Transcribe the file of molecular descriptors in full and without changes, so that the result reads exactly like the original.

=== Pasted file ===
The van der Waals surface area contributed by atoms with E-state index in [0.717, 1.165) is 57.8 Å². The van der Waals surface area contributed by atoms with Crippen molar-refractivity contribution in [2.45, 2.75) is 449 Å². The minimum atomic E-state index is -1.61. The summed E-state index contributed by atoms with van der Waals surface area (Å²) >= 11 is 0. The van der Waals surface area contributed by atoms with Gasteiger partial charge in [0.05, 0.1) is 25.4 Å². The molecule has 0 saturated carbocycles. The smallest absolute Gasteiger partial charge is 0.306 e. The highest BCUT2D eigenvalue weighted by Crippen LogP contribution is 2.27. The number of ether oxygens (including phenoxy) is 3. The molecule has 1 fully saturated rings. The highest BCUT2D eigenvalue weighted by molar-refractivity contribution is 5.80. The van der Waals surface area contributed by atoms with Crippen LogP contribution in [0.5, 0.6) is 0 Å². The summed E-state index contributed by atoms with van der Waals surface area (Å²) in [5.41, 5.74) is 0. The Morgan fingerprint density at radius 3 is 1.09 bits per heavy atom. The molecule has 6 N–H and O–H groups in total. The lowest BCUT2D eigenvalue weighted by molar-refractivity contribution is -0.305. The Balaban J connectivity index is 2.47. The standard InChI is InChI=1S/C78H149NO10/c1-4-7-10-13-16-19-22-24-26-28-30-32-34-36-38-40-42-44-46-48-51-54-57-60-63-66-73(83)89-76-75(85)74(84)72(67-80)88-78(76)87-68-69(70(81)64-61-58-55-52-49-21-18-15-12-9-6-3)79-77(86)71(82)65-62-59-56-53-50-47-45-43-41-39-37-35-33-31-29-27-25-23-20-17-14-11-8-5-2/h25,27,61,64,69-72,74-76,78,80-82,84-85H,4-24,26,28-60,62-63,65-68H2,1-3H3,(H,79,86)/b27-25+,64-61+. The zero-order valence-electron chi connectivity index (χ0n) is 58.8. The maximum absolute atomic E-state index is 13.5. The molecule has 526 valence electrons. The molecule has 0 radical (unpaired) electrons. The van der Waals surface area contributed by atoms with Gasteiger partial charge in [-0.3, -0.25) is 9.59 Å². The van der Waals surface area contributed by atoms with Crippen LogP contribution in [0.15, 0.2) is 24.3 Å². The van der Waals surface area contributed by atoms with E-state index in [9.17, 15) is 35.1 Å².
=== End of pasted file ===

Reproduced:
The van der Waals surface area contributed by atoms with E-state index in [0.717, 1.165) is 57.8 Å². The van der Waals surface area contributed by atoms with Crippen molar-refractivity contribution in [2.45, 2.75) is 449 Å². The minimum atomic E-state index is -1.61. The summed E-state index contributed by atoms with van der Waals surface area (Å²) >= 11 is 0. The van der Waals surface area contributed by atoms with Gasteiger partial charge in [0.05, 0.1) is 25.4 Å². The molecule has 0 saturated carbocycles. The smallest absolute Gasteiger partial charge is 0.306 e. The highest BCUT2D eigenvalue weighted by Crippen LogP contribution is 2.27. The number of ether oxygens (including phenoxy) is 3. The molecule has 1 fully saturated rings. The highest BCUT2D eigenvalue weighted by molar-refractivity contribution is 5.80. The van der Waals surface area contributed by atoms with Crippen LogP contribution in [0.5, 0.6) is 0 Å². The summed E-state index contributed by atoms with van der Waals surface area (Å²) in [5.41, 5.74) is 0. The Morgan fingerprint density at radius 3 is 1.09 bits per heavy atom. The molecule has 6 N–H and O–H groups in total. The lowest BCUT2D eigenvalue weighted by molar-refractivity contribution is -0.305. The Balaban J connectivity index is 2.47. The standard InChI is InChI=1S/C78H149NO10/c1-4-7-10-13-16-19-22-24-26-28-30-32-34-36-38-40-42-44-46-48-51-54-57-60-63-66-73(83)89-76-75(85)74(84)72(67-80)88-78(76)87-68-69(70(81)64-61-58-55-52-49-21-18-15-12-9-6-3)79-77(86)71(82)65-62-59-56-53-50-47-45-43-41-39-37-35-33-31-29-27-25-23-20-17-14-11-8-5-2/h25,27,61,64,69-72,74-76,78,80-82,84-85H,4-24,26,28-60,62-63,65-68H2,1-3H3,(H,79,86)/b27-25+,64-61+. The zero-order valence-electron chi connectivity index (χ0n) is 58.8. The maximum absolute atomic E-state index is 13.5. The molecule has 526 valence electrons. The molecule has 0 radical (unpaired) electrons. The van der Waals surface area contributed by atoms with Gasteiger partial charge in [-0.3, -0.25) is 9.59 Å². The van der Waals surface area contributed by atoms with Crippen LogP contribution in [0.15, 0.2) is 24.3 Å². The van der Waals surface area contributed by atoms with E-state index in [9.17, 15) is 35.1 Å².